Wednesday, October 22, 2008

explanations offered to the exposition

Okay, quick. Take this SAT question. Answer. If you selected D, you were right and should consider re-taking the test after all these years. Do you even remember the damned things? I remember the pencil. It hurt to hold it so tightly for so long. I remember having a mantra that I would repeat to myself so that I would concentrate and do well. I remember having the mantra but I forget the mantra. (The thing about mantras.)

Yes, D is correct. I bring this to you from an email I receive every morning at 6 AM. Think about being greeting by such a thing in your inbox upon awaking. It's for my son who is in the SAT season and this is the extent of his prep: I print out "Your SAT question of the day" for him, along with the answer, and he does them at breakfast. Like a vitamin, one a day. Or an innoculation against incorrectness.

D is correct, they SAT folks tell you, because the words filling the blanks are supposed to be opposites. If explanations are one thing, it is unfair to treat them as the opposite. They are incidental and cannot be treated as the opposite of incidental, namely essential. Got it?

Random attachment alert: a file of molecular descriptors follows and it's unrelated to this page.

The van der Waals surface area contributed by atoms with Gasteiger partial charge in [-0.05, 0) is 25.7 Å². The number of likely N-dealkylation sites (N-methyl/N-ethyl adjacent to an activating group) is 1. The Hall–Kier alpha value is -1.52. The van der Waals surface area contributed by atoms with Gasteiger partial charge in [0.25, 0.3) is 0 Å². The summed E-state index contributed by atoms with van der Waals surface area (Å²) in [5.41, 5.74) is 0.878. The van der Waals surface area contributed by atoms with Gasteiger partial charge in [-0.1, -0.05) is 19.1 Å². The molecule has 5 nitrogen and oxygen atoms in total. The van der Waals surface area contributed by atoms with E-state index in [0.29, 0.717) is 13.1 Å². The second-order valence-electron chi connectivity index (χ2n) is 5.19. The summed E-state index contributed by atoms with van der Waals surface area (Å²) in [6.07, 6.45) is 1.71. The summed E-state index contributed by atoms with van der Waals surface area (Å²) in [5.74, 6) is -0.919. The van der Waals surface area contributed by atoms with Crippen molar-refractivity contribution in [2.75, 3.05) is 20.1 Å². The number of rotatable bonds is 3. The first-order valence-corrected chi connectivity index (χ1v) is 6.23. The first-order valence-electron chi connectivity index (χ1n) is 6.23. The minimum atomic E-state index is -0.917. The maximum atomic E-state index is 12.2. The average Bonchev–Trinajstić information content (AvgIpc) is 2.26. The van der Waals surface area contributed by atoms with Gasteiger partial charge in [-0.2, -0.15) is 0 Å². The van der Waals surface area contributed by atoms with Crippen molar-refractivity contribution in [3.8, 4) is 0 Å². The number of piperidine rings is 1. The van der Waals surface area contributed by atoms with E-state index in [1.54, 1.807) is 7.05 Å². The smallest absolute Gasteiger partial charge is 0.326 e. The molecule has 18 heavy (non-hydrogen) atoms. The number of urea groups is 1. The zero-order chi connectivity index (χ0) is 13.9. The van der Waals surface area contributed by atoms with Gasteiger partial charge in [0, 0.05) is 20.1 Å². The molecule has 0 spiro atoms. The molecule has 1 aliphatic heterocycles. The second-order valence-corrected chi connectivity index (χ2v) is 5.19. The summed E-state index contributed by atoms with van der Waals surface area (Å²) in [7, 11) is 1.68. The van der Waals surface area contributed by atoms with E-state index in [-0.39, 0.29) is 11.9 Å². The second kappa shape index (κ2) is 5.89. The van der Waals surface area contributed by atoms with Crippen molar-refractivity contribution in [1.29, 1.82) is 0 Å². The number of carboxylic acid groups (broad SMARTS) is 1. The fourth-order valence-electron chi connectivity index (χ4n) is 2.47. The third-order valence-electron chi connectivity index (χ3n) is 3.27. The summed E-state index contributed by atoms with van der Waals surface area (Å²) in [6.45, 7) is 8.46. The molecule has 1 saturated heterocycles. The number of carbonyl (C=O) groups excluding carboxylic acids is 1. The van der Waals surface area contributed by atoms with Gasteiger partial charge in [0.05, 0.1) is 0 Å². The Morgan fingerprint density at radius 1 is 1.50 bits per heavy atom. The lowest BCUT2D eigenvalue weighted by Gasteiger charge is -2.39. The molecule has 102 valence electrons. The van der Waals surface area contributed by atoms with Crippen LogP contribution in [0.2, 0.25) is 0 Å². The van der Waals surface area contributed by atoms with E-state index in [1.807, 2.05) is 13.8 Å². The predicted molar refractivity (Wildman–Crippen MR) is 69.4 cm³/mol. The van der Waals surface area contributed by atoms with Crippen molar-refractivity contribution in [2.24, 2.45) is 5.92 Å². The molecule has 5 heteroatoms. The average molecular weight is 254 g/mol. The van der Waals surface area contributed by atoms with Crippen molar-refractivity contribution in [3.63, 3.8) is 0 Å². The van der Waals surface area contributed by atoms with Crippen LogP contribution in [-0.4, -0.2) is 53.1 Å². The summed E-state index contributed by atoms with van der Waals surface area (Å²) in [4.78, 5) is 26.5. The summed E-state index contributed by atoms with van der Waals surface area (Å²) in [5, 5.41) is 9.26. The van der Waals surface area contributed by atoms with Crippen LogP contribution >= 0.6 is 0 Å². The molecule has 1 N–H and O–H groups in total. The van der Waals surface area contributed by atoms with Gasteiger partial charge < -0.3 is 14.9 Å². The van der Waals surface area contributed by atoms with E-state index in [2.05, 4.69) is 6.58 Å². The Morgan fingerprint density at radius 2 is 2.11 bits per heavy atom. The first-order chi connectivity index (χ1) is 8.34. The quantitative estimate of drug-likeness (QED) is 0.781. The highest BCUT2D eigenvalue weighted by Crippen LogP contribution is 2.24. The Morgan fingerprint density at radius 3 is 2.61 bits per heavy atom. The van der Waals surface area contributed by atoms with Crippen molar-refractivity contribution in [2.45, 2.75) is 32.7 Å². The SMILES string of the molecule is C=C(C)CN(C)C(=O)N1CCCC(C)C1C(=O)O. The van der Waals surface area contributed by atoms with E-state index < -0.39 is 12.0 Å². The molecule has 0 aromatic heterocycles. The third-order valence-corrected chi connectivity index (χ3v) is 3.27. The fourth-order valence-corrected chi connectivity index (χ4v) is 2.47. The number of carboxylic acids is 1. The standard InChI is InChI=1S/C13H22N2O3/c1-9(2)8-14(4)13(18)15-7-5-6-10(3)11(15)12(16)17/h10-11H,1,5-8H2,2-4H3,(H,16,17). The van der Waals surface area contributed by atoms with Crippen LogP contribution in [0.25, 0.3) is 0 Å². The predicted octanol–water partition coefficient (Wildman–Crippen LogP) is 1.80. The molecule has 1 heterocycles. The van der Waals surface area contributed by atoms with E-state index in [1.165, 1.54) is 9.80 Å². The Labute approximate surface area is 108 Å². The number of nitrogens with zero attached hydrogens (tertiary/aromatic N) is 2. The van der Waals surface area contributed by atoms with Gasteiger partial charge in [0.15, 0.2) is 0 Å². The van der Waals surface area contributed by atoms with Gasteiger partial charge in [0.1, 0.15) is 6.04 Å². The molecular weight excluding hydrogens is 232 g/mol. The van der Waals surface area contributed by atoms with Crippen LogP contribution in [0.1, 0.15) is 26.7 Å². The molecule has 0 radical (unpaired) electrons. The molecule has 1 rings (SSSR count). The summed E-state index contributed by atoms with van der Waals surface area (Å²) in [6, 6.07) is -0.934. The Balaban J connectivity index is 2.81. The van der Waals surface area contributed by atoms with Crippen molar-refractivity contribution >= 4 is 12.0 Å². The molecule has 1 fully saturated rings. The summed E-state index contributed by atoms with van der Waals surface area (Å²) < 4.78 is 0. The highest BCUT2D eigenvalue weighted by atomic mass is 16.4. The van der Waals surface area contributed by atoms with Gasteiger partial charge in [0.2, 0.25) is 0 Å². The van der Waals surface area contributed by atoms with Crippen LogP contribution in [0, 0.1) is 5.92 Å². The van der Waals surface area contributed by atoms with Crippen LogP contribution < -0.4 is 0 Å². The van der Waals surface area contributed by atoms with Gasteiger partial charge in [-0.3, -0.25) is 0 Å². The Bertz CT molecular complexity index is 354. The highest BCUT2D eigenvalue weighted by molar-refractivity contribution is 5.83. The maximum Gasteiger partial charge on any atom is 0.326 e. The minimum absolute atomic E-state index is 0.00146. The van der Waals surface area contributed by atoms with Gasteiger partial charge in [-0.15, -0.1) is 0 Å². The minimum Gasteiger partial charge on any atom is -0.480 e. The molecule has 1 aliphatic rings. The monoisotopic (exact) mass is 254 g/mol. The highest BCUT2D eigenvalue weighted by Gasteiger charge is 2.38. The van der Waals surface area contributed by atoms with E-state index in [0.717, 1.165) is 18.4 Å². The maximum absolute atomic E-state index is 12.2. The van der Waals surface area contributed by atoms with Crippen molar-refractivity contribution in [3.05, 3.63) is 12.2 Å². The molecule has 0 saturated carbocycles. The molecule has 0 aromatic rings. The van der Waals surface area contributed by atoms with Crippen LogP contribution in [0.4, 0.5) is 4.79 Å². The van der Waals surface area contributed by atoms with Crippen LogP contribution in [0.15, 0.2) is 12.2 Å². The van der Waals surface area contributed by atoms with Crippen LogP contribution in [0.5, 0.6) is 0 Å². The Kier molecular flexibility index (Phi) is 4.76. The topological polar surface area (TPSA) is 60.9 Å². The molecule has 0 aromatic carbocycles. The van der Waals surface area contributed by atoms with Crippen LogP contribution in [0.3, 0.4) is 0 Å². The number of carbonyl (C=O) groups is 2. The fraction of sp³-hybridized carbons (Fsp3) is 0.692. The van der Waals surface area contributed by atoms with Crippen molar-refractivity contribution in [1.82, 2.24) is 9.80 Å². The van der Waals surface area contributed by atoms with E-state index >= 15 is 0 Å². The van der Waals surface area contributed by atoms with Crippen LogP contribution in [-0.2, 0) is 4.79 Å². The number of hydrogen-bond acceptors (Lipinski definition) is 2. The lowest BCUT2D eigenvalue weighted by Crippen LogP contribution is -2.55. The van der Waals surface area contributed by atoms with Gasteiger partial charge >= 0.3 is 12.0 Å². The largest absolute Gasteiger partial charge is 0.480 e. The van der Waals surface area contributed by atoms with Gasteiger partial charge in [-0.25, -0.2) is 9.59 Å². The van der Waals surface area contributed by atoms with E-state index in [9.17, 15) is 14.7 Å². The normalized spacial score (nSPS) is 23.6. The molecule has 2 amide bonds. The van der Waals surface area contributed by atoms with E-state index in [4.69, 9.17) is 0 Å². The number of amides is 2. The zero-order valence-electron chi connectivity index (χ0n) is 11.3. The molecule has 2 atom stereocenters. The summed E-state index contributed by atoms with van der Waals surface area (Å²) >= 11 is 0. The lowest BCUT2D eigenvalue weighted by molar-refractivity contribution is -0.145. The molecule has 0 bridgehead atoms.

By the time I myself "took" the question, 4,459 others had tried their hand at answering. That's a lot for this early in the morning. I'm printing it out for my son and in order to get to the answer page, which I also print for him, I have to click on an answer (usually I choose randomly, just to get to the answer page and unconcerned about getting the right answer for myself!). On the answer page they show you a pie chart of the correct and incorrect answers so far. A whopping 56% got this one wrong.

I would opt for F if I had the opportunity. Leave the adjectives out. Here's the result:

Since the explanations offered are to the exposition, it would be unfair to treat them as parts of the studies under consideration.

Who needs this kind of lame opposition anyway? Frankly, I think the "correct" answer seems intended to make lawyers out of all our children. I'm being entirely serious. I'm putting my incorrect parental shoulder to the wheel!